The constant at Murray Park is the demand for players who can win big games at a big club. It is a simple mission statement but its delivery can be complicated. "From the minute they come in at the age of nine or whatever, we want our kids to get the understanding of what is demanded when they put on a jersey. When they go to play other teams such as Motherwell, Hibs or whatever, they must get into their head that we beat other teams. That is what we do. Now, we won't always beat them. But that is the expectation.

"They must understand from a young age that they have to steel themselves for other kids coming here and trying harder, running faster because they are playing Rangers. It is very similar to the first team. Teams will come to Ibrox super-charged for the game and produce an exceptional performance. Our kids understand that. They are moulded by that."

He believes this is what has helped such as McCabe, Jamie Ness and Andrew Little adapt quickly to first-team action. "You must become comfortable with those demands. Rhys, for example, has shown he can handle an occasion like an Old Firm match and that is the acid test for any of our players."

The immersion into the first-team pool is gradual. "On a daily basis we send through a minimum of two to three kids to play with the first team," he says.

Ally McCoist, the manager, normally leaves Sinclair and his staff to choose the youngsters but sometimes will stipulate who he and the first-team staff want. "That daily exposure is priceless," says Sinclair. "The boys become comfortable with the staff and first-team players. If they were round there [first-team pitches] once every six months, it would be a trial but it is a regular process. [Danny] Wilson, [John] Fleck and Little were all steeped in that."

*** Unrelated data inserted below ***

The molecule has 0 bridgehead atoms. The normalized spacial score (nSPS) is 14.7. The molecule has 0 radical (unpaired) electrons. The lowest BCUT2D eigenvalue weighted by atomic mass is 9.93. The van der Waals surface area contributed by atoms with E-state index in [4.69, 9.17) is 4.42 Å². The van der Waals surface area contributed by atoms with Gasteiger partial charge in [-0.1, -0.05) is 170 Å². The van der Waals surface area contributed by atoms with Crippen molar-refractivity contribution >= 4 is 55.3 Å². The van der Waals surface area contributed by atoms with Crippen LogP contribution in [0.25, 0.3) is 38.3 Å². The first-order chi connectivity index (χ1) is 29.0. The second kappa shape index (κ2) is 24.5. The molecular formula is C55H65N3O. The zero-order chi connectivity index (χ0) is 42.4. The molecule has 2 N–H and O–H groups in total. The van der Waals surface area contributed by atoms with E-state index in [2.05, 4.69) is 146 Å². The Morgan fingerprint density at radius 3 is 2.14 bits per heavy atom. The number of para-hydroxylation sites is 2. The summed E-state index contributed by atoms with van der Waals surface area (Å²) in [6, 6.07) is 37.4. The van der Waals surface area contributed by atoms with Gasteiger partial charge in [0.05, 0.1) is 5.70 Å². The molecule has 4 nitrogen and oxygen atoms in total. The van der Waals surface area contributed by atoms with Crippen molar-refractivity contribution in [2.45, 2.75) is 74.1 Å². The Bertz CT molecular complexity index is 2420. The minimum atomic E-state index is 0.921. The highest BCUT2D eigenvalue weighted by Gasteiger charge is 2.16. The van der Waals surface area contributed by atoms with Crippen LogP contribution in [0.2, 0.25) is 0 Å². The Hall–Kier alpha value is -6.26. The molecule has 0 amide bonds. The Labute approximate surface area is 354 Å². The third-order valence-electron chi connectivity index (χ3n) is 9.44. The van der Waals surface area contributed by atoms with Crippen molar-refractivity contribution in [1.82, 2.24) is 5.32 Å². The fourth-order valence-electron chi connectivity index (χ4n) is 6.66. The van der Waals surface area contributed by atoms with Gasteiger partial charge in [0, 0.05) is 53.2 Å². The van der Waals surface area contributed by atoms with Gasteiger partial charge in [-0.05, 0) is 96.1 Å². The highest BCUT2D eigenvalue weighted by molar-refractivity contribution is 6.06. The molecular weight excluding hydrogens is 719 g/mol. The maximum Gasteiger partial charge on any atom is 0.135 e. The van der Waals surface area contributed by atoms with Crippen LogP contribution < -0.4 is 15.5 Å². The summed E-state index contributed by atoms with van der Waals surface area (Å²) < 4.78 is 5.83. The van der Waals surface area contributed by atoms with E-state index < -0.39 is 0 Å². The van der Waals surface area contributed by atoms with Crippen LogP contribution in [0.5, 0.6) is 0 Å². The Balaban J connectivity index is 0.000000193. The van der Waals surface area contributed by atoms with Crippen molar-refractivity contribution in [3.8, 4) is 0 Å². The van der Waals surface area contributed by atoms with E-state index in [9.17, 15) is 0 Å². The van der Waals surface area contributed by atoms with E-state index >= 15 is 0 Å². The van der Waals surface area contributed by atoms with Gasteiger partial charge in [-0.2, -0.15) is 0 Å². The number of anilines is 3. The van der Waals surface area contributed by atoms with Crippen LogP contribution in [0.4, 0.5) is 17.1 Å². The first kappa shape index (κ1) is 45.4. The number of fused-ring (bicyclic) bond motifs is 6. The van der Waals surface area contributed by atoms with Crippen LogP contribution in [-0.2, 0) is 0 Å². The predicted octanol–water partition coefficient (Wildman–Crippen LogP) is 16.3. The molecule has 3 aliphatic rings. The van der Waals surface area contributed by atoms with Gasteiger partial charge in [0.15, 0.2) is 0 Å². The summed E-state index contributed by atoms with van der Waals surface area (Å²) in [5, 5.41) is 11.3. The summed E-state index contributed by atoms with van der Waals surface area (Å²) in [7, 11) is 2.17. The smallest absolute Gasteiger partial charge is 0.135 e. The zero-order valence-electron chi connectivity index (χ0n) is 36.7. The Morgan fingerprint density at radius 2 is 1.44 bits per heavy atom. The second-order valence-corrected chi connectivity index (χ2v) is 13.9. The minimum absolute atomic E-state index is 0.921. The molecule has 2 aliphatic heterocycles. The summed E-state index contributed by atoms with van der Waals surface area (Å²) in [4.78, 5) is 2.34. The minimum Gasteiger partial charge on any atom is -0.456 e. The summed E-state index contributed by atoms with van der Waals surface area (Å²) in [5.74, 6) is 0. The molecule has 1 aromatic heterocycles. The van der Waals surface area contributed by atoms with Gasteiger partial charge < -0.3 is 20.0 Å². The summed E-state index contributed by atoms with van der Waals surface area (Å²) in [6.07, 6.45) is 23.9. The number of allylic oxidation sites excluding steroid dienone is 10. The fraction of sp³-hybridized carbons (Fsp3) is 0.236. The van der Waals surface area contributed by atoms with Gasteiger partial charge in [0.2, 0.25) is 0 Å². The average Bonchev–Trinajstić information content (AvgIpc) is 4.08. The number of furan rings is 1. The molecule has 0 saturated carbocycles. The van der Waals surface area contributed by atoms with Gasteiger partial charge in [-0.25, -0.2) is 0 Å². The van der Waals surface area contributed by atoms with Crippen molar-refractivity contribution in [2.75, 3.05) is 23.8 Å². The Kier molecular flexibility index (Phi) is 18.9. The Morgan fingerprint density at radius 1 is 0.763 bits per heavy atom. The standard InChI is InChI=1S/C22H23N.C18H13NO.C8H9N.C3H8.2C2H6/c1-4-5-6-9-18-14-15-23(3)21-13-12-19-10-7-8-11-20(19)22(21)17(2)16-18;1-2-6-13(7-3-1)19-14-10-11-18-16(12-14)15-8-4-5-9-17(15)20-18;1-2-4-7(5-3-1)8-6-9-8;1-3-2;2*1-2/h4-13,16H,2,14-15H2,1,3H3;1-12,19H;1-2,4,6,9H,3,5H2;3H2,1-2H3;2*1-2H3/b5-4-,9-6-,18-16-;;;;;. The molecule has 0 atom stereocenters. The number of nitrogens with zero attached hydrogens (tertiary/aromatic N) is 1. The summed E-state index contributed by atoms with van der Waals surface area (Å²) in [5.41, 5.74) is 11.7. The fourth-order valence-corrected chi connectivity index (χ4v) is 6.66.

It was a system favoured by Walter Smith and carried on enthusiastically by McCoist and his assistant, Kenny McDowall. There is a constant dialogue about players. "The manager will ask: 'how is this boy in games?' or 'how does this lad measure up?' But they make up their own mind. Sometimes they will see something in a player we don't and vice versa. But they are better placed to see what is required for their team."

Sinclair, a former PE teacher who took his first coaching badges at 25, knows that the financial troubles besetting the club have increased opportunities for his students. "It is a good time to be a young Rangers player," said Sinclair. "They boys all know it, too. It is ironic that it takes the club's financial position to highlight it but we have the kids who can step forward and make a contribution.

"These young players are not thrown into a bath of cold water. They are acclimatised to the demands of the first-team by training with them regularly. They have stood up to the challenge."

Sinclair would not be pushed on the name of the next youngster to graduate but added: "We have high hopes for many of our under-17 squad."

He pointed out that Ness, whose career has been blighted by injury, remains an excellent prospect. "He is a great talent and when he gets a run of games he will show his class again," he said.

There is hope in the statement but there is trust, too. It has been repaid by his pupils.